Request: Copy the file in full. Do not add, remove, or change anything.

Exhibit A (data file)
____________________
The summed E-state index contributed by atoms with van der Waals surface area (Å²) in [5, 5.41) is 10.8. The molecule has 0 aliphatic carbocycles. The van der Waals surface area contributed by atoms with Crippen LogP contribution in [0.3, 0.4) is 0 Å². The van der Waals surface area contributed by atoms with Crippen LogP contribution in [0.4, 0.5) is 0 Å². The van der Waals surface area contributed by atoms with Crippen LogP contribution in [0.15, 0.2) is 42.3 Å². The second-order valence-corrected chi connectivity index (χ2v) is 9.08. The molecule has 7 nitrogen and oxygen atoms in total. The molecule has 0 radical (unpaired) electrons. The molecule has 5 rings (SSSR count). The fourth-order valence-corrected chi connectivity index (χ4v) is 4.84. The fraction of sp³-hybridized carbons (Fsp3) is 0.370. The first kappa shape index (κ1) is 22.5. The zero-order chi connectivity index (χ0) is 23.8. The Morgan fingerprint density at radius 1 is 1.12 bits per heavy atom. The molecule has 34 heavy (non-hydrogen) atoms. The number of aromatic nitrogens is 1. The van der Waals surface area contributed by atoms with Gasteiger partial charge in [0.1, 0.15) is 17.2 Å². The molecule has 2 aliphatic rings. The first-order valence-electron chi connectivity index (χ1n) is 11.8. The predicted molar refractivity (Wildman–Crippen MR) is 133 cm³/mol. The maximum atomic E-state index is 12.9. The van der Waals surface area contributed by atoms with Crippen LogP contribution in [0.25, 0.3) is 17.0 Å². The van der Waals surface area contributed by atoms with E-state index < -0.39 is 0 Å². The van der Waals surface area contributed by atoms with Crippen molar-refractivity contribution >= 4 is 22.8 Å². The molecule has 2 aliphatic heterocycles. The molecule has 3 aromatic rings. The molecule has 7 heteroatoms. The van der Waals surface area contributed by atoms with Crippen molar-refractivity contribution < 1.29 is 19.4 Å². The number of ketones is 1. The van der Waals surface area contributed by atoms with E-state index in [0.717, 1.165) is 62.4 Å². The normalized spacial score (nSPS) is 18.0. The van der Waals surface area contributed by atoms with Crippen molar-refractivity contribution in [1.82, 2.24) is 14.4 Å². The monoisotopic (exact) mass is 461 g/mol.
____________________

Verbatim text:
The summed E-state index contributed by atoms with van der Waals surface area (Å²) in [5, 5.41) is 10.8. The molecule has 0 aliphatic carbocycles. The van der Waals surface area contributed by atoms with Crippen LogP contribution in [0.3, 0.4) is 0 Å². The van der Waals surface area contributed by atoms with Crippen LogP contribution in [0.4, 0.5) is 0 Å². The van der Waals surface area contributed by atoms with Crippen LogP contribution in [0.15, 0.2) is 42.3 Å². The second-order valence-corrected chi connectivity index (χ2v) is 9.08. The molecule has 7 nitrogen and oxygen atoms in total. The molecule has 0 radical (unpaired) electrons. The molecule has 5 rings (SSSR count). The fourth-order valence-corrected chi connectivity index (χ4v) is 4.84. The fraction of sp³-hybridized carbons (Fsp3) is 0.370. The first kappa shape index (κ1) is 22.5. The zero-order chi connectivity index (χ0) is 23.8. The Morgan fingerprint density at radius 1 is 1.12 bits per heavy atom. The molecule has 34 heavy (non-hydrogen) atoms. The number of aromatic nitrogens is 1. The van der Waals surface area contributed by atoms with Gasteiger partial charge in [0.1, 0.15) is 17.2 Å². The molecule has 2 aliphatic rings. The first-order valence-electron chi connectivity index (χ1n) is 11.8. The predicted molar refractivity (Wildman–Crippen MR) is 133 cm³/mol. The maximum atomic E-state index is 12.9. The van der Waals surface area contributed by atoms with Crippen LogP contribution in [0.25, 0.3) is 17.0 Å². The van der Waals surface area contributed by atoms with E-state index < -0.39 is 0 Å². The van der Waals surface area contributed by atoms with Crippen molar-refractivity contribution >= 4 is 22.8 Å². The molecule has 2 aliphatic heterocycles. The molecule has 3 aromatic rings. The molecule has 7 heteroatoms. The van der Waals surface area contributed by atoms with Crippen molar-refractivity contribution < 1.29 is 19.4 Å². The number of ketones is 1. The van der Waals surface area contributed by atoms with E-state index in [0.717, 1.165) is 62.4 Å². The normalized spacial score (nSPS) is 18.0. The van der Waals surface area contributed by atoms with Crippen molar-refractivity contribution in [1.82, 2.24) is 14.4 Å². The monoisotopic (exact) mass is 461 g/mol.